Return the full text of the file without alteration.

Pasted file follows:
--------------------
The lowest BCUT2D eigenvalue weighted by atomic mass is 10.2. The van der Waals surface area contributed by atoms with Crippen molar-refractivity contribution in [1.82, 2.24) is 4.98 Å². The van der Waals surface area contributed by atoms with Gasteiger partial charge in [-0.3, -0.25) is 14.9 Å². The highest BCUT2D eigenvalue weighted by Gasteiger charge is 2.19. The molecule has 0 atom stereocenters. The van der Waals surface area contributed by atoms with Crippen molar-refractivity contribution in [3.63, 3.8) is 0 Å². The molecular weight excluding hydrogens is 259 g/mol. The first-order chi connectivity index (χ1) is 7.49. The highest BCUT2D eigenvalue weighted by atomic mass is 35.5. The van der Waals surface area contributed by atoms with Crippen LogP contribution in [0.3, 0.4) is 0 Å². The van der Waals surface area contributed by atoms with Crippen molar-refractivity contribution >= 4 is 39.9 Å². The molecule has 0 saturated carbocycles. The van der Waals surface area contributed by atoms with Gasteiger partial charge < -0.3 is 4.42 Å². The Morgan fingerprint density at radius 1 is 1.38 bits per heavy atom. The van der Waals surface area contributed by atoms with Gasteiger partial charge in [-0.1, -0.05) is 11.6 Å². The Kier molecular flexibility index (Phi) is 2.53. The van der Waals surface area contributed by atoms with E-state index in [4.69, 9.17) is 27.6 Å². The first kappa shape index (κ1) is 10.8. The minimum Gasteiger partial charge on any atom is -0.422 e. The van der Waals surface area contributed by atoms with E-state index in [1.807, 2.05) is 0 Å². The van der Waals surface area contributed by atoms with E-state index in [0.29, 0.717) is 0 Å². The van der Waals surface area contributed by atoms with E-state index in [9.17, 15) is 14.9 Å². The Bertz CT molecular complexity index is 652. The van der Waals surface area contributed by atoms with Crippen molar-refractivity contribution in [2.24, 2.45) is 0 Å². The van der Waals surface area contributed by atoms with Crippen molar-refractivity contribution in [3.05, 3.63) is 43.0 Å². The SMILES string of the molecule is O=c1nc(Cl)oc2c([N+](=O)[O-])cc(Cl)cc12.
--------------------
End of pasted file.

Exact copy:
The lowest BCUT2D eigenvalue weighted by atomic mass is 10.2. The van der Waals surface area contributed by atoms with Crippen molar-refractivity contribution in [1.82, 2.24) is 4.98 Å². The van der Waals surface area contributed by atoms with Gasteiger partial charge in [-0.3, -0.25) is 14.9 Å². The highest BCUT2D eigenvalue weighted by Gasteiger charge is 2.19. The molecule has 0 atom stereocenters. The van der Waals surface area contributed by atoms with Crippen molar-refractivity contribution in [3.63, 3.8) is 0 Å². The molecular weight excluding hydrogens is 259 g/mol. The first-order chi connectivity index (χ1) is 7.49. The highest BCUT2D eigenvalue weighted by atomic mass is 35.5. The van der Waals surface area contributed by atoms with Crippen LogP contribution in [0.3, 0.4) is 0 Å². The van der Waals surface area contributed by atoms with Crippen molar-refractivity contribution >= 4 is 39.9 Å². The molecule has 0 saturated carbocycles. The van der Waals surface area contributed by atoms with Gasteiger partial charge < -0.3 is 4.42 Å². The Morgan fingerprint density at radius 1 is 1.38 bits per heavy atom. The van der Waals surface area contributed by atoms with Gasteiger partial charge in [-0.1, -0.05) is 11.6 Å². The Kier molecular flexibility index (Phi) is 2.53. The van der Waals surface area contributed by atoms with E-state index in [4.69, 9.17) is 27.6 Å². The first kappa shape index (κ1) is 10.8. The minimum Gasteiger partial charge on any atom is -0.422 e. The van der Waals surface area contributed by atoms with E-state index in [1.807, 2.05) is 0 Å². The van der Waals surface area contributed by atoms with E-state index in [0.29, 0.717) is 0 Å². The van der Waals surface area contributed by atoms with E-state index in [9.17, 15) is 14.9 Å². The Bertz CT molecular complexity index is 652. The van der Waals surface area contributed by atoms with Crippen molar-refractivity contribution in [2.24, 2.45) is 0 Å². The van der Waals surface area contributed by atoms with Crippen molar-refractivity contribution in [3.05, 3.63) is 43.0 Å². The SMILES string of the molecule is O=c1nc(Cl)oc2c([N+](=O)[O-])cc(Cl)cc12.